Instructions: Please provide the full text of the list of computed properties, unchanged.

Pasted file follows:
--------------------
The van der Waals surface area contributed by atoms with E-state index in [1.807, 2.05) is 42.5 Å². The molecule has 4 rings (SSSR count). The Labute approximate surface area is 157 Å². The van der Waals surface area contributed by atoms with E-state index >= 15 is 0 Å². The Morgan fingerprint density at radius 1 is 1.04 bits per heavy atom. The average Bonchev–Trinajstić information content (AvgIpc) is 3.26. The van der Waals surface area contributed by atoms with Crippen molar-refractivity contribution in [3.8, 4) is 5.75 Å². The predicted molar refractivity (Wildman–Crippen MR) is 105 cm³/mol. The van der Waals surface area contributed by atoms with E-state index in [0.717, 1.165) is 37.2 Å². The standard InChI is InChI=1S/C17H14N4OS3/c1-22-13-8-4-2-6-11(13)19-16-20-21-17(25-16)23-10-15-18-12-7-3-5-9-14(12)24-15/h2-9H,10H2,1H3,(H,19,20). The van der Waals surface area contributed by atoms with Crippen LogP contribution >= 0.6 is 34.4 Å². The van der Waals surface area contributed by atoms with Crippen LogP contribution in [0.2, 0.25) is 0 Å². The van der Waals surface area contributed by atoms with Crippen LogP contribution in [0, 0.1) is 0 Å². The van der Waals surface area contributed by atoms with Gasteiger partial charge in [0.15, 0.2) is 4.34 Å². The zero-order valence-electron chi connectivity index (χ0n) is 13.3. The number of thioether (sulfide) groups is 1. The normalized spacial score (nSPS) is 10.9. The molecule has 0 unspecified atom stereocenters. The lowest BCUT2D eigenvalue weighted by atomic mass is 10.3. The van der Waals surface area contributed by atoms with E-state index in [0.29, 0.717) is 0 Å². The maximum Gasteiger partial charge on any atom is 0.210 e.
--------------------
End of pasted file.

The van der Waals surface area contributed by atoms with E-state index in [1.807, 2.05) is 42.5 Å². The molecule has 4 rings (SSSR count). The Labute approximate surface area is 157 Å². The van der Waals surface area contributed by atoms with E-state index >= 15 is 0 Å². The Morgan fingerprint density at radius 1 is 1.04 bits per heavy atom. The average Bonchev–Trinajstić information content (AvgIpc) is 3.26. The van der Waals surface area contributed by atoms with Crippen molar-refractivity contribution in [3.8, 4) is 5.75 Å². The predicted molar refractivity (Wildman–Crippen MR) is 105 cm³/mol. The van der Waals surface area contributed by atoms with E-state index in [0.717, 1.165) is 37.2 Å². The standard InChI is InChI=1S/C17H14N4OS3/c1-22-13-8-4-2-6-11(13)19-16-20-21-17(25-16)23-10-15-18-12-7-3-5-9-14(12)24-15/h2-9H,10H2,1H3,(H,19,20). The van der Waals surface area contributed by atoms with Crippen LogP contribution >= 0.6 is 34.4 Å². The van der Waals surface area contributed by atoms with Crippen LogP contribution in [0.2, 0.25) is 0 Å². The van der Waals surface area contributed by atoms with Crippen LogP contribution in [0, 0.1) is 0 Å². The van der Waals surface area contributed by atoms with Gasteiger partial charge in [0.15, 0.2) is 4.34 Å². The zero-order valence-electron chi connectivity index (χ0n) is 13.3. The number of thioether (sulfide) groups is 1. The normalized spacial score (nSPS) is 10.9. The molecule has 0 unspecified atom stereocenters. The lowest BCUT2D eigenvalue weighted by atomic mass is 10.3. The van der Waals surface area contributed by atoms with E-state index in [0.29, 0.717) is 0 Å². The maximum Gasteiger partial charge on any atom is 0.210 e.